The National Committee for Responsive Philanthropy (NCRP) promotes philanthropy that serves the public good, aids people and communities with the least wealth and opportunity, and upholds the highest standards of integrity and openness. NCRP commissioned us to assess how well arts and culture grantmaking was meeting that goal.
Every year, approximately 11 percent of foundation giving – more than $2.3 billion in 2009 – is awarded to nonprofit arts and culture. At present, the vast majority of that funding supports cultural organizations whose work is based in the elite segment of the Western European cultural tradition – commonly called the canon – and whose audiences are predominantly white and upper income. A much smaller percentage of cultural philanthropy supports the arts and traditions of non-European cultures and the non-elite expressions of all cultures that comprise an increasing part of American society. An even smaller fraction supports arts activity that explicitly challenges social norms and propels movements for greater justice and equality.
This pronounced imbalance in the distribution of arts funding is a problem. It is a problem because it restricts the expressive life of millions of people, thus constraining our creativity as a nation. It is a problem because it means that arts philanthropy is using its tax-exempt status primarily to benefit wealthier, more privileged institutions and populations. It is a problem because philanthropy is out of step with the fact that our artistic and cultural landscape includes an increasingly diverse range of practices, many of which are based in the history and experience of lower-income and nonwhite peoples. And it is a problem because art and cultural expression are essential tools to help us create fairer, more just and more civic-minded communities, and these tools are currently under-funded.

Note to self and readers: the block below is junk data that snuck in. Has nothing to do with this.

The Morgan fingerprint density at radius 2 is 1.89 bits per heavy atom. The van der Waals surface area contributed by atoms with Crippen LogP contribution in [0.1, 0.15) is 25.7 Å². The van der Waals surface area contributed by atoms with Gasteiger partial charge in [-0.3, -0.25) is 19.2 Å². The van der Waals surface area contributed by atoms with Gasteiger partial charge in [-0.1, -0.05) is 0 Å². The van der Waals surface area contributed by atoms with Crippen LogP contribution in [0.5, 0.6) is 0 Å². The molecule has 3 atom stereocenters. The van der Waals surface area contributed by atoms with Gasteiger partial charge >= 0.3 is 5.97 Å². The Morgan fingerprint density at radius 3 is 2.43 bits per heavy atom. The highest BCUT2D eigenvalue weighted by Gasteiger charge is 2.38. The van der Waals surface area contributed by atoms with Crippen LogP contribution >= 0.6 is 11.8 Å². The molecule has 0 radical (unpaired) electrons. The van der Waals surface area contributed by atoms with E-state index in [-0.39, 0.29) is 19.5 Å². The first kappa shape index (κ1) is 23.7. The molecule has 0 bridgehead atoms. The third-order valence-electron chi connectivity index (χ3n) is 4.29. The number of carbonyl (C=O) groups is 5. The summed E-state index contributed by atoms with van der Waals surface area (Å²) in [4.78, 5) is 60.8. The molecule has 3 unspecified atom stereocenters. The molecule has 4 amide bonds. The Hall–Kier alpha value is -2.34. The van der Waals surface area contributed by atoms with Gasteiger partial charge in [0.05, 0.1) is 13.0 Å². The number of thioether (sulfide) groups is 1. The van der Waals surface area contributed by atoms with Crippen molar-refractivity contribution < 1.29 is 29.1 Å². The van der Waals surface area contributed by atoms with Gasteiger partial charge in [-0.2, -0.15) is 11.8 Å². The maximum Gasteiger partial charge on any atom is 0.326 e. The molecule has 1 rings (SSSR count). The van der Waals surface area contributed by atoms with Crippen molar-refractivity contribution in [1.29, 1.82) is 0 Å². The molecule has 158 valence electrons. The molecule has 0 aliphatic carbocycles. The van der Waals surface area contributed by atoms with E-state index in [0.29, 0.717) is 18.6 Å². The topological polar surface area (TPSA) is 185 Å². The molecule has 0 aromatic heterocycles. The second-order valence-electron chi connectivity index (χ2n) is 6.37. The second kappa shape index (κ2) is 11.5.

In this report, we make the case that more foundation funding in the arts should directly benefit lower-income communities, people of color and disadvantaged populations, broadly defined, and that more resources should be allocated to expand the role of arts and culture in addressing the inequalities that challenge our communities. There are compelling humanistic, demographic, aesthetic and economic reasons to move in this direction. By doing so, philanthropy can shape a more inclusive and dynamic cultural sector, as well as a more equitable, fair and democratic world.